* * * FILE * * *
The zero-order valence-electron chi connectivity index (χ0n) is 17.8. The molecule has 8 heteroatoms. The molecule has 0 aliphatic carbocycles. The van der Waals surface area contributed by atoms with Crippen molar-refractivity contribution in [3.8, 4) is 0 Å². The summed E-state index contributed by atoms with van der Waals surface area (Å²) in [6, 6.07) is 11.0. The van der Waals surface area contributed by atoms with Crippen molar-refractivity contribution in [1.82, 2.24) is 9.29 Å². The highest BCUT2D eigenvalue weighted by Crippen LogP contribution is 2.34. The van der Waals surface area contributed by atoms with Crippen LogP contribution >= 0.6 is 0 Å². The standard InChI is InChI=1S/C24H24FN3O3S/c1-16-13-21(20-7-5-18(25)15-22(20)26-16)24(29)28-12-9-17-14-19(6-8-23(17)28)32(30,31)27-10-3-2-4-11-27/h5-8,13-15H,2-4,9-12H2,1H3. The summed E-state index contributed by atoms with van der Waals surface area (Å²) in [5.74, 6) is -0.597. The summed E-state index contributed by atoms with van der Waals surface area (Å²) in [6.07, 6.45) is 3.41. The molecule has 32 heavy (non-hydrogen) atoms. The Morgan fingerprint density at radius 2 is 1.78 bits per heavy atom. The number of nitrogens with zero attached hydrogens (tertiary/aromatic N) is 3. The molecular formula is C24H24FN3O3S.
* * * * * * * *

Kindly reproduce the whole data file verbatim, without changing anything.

The zero-order valence-electron chi connectivity index (χ0n) is 17.8. The molecule has 8 heteroatoms. The molecule has 0 aliphatic carbocycles. The van der Waals surface area contributed by atoms with Crippen molar-refractivity contribution in [3.8, 4) is 0 Å². The summed E-state index contributed by atoms with van der Waals surface area (Å²) in [6, 6.07) is 11.0. The van der Waals surface area contributed by atoms with Crippen molar-refractivity contribution in [1.82, 2.24) is 9.29 Å². The highest BCUT2D eigenvalue weighted by Crippen LogP contribution is 2.34. The van der Waals surface area contributed by atoms with Crippen LogP contribution >= 0.6 is 0 Å². The standard InChI is InChI=1S/C24H24FN3O3S/c1-16-13-21(20-7-5-18(25)15-22(20)26-16)24(29)28-12-9-17-14-19(6-8-23(17)28)32(30,31)27-10-3-2-4-11-27/h5-8,13-15H,2-4,9-12H2,1H3. The summed E-state index contributed by atoms with van der Waals surface area (Å²) in [5.74, 6) is -0.597. The summed E-state index contributed by atoms with van der Waals surface area (Å²) in [6.07, 6.45) is 3.41. The molecule has 32 heavy (non-hydrogen) atoms. The Morgan fingerprint density at radius 2 is 1.78 bits per heavy atom. The number of nitrogens with zero attached hydrogens (tertiary/aromatic N) is 3. The molecular formula is C24H24FN3O3S.